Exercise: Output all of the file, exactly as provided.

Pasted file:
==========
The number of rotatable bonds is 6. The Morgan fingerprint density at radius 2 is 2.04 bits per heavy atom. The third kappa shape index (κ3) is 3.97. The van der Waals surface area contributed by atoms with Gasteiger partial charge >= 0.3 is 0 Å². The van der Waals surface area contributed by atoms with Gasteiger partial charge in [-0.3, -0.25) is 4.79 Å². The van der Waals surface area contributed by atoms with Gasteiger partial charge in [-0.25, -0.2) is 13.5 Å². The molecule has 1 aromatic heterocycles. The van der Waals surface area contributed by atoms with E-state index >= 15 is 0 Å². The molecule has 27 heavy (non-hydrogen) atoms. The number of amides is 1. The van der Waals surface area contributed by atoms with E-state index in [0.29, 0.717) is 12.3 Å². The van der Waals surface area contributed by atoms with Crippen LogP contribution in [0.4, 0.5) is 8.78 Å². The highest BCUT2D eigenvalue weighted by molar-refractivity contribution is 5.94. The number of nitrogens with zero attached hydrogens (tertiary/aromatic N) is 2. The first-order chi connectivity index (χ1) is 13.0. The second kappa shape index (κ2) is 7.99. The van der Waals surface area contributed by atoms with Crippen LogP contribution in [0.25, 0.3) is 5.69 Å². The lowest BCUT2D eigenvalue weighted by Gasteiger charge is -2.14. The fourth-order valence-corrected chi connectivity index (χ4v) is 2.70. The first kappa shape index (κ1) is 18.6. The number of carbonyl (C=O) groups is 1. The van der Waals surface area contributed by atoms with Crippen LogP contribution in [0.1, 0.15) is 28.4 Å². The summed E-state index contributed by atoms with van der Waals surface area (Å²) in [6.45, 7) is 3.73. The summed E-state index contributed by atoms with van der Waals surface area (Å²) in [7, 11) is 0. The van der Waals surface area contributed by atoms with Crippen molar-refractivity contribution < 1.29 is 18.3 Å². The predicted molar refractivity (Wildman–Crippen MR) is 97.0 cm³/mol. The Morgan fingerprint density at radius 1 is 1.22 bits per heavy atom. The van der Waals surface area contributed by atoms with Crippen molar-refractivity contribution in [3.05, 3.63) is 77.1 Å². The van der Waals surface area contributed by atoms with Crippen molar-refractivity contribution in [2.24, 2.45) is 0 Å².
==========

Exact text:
The number of rotatable bonds is 6. The Morgan fingerprint density at radius 2 is 2.04 bits per heavy atom. The third kappa shape index (κ3) is 3.97. The van der Waals surface area contributed by atoms with Gasteiger partial charge >= 0.3 is 0 Å². The van der Waals surface area contributed by atoms with Gasteiger partial charge in [-0.3, -0.25) is 4.79 Å². The van der Waals surface area contributed by atoms with Gasteiger partial charge in [-0.25, -0.2) is 13.5 Å². The molecule has 1 aromatic heterocycles. The van der Waals surface area contributed by atoms with E-state index >= 15 is 0 Å². The molecule has 27 heavy (non-hydrogen) atoms. The number of amides is 1. The van der Waals surface area contributed by atoms with E-state index in [0.29, 0.717) is 12.3 Å². The van der Waals surface area contributed by atoms with Crippen LogP contribution in [0.4, 0.5) is 8.78 Å². The highest BCUT2D eigenvalue weighted by molar-refractivity contribution is 5.94. The number of nitrogens with zero attached hydrogens (tertiary/aromatic N) is 2. The first-order chi connectivity index (χ1) is 13.0. The second kappa shape index (κ2) is 7.99. The van der Waals surface area contributed by atoms with Crippen LogP contribution in [0.25, 0.3) is 5.69 Å². The lowest BCUT2D eigenvalue weighted by Gasteiger charge is -2.14. The fourth-order valence-corrected chi connectivity index (χ4v) is 2.70. The first kappa shape index (κ1) is 18.6. The number of carbonyl (C=O) groups is 1. The van der Waals surface area contributed by atoms with Crippen LogP contribution in [0.1, 0.15) is 28.4 Å². The summed E-state index contributed by atoms with van der Waals surface area (Å²) in [6.45, 7) is 3.73. The summed E-state index contributed by atoms with van der Waals surface area (Å²) in [7, 11) is 0. The van der Waals surface area contributed by atoms with Crippen molar-refractivity contribution < 1.29 is 18.3 Å². The predicted molar refractivity (Wildman–Crippen MR) is 97.0 cm³/mol. The Morgan fingerprint density at radius 1 is 1.22 bits per heavy atom. The van der Waals surface area contributed by atoms with Crippen molar-refractivity contribution in [3.05, 3.63) is 77.1 Å². The van der Waals surface area contributed by atoms with Crippen molar-refractivity contribution in [2.24, 2.45) is 0 Å².